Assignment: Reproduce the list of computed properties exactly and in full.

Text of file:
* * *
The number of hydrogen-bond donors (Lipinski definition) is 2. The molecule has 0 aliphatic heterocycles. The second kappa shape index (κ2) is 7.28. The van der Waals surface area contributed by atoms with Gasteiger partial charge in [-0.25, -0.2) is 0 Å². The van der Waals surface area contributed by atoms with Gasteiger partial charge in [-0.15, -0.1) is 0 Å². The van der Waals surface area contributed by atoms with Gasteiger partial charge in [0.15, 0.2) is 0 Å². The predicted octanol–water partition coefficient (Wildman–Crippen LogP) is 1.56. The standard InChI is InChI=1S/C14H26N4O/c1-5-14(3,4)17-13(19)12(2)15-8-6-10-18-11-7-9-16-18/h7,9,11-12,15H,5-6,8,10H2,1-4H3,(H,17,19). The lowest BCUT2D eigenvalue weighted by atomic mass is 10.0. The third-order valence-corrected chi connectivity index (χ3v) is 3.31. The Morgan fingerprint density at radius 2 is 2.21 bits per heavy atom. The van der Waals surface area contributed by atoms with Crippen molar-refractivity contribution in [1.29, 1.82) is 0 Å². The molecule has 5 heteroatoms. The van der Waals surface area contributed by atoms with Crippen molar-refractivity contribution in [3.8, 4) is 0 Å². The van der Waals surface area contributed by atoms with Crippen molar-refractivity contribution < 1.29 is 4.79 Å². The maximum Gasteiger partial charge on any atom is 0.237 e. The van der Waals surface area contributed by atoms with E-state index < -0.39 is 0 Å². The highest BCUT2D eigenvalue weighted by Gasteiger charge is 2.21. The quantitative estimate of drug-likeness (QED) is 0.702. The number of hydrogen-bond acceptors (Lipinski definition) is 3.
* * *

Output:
The number of hydrogen-bond donors (Lipinski definition) is 2. The molecule has 0 aliphatic heterocycles. The second kappa shape index (κ2) is 7.28. The van der Waals surface area contributed by atoms with Gasteiger partial charge in [-0.25, -0.2) is 0 Å². The van der Waals surface area contributed by atoms with Gasteiger partial charge in [-0.15, -0.1) is 0 Å². The van der Waals surface area contributed by atoms with Gasteiger partial charge in [0.15, 0.2) is 0 Å². The predicted octanol–water partition coefficient (Wildman–Crippen LogP) is 1.56. The standard InChI is InChI=1S/C14H26N4O/c1-5-14(3,4)17-13(19)12(2)15-8-6-10-18-11-7-9-16-18/h7,9,11-12,15H,5-6,8,10H2,1-4H3,(H,17,19). The lowest BCUT2D eigenvalue weighted by atomic mass is 10.0. The third-order valence-corrected chi connectivity index (χ3v) is 3.31. The Morgan fingerprint density at radius 2 is 2.21 bits per heavy atom. The van der Waals surface area contributed by atoms with Crippen molar-refractivity contribution in [1.29, 1.82) is 0 Å². The molecule has 5 heteroatoms. The van der Waals surface area contributed by atoms with Crippen molar-refractivity contribution in [3.8, 4) is 0 Å². The van der Waals surface area contributed by atoms with Crippen molar-refractivity contribution < 1.29 is 4.79 Å². The maximum Gasteiger partial charge on any atom is 0.237 e. The van der Waals surface area contributed by atoms with E-state index < -0.39 is 0 Å². The highest BCUT2D eigenvalue weighted by Gasteiger charge is 2.21. The quantitative estimate of drug-likeness (QED) is 0.702. The number of hydrogen-bond acceptors (Lipinski definition) is 3.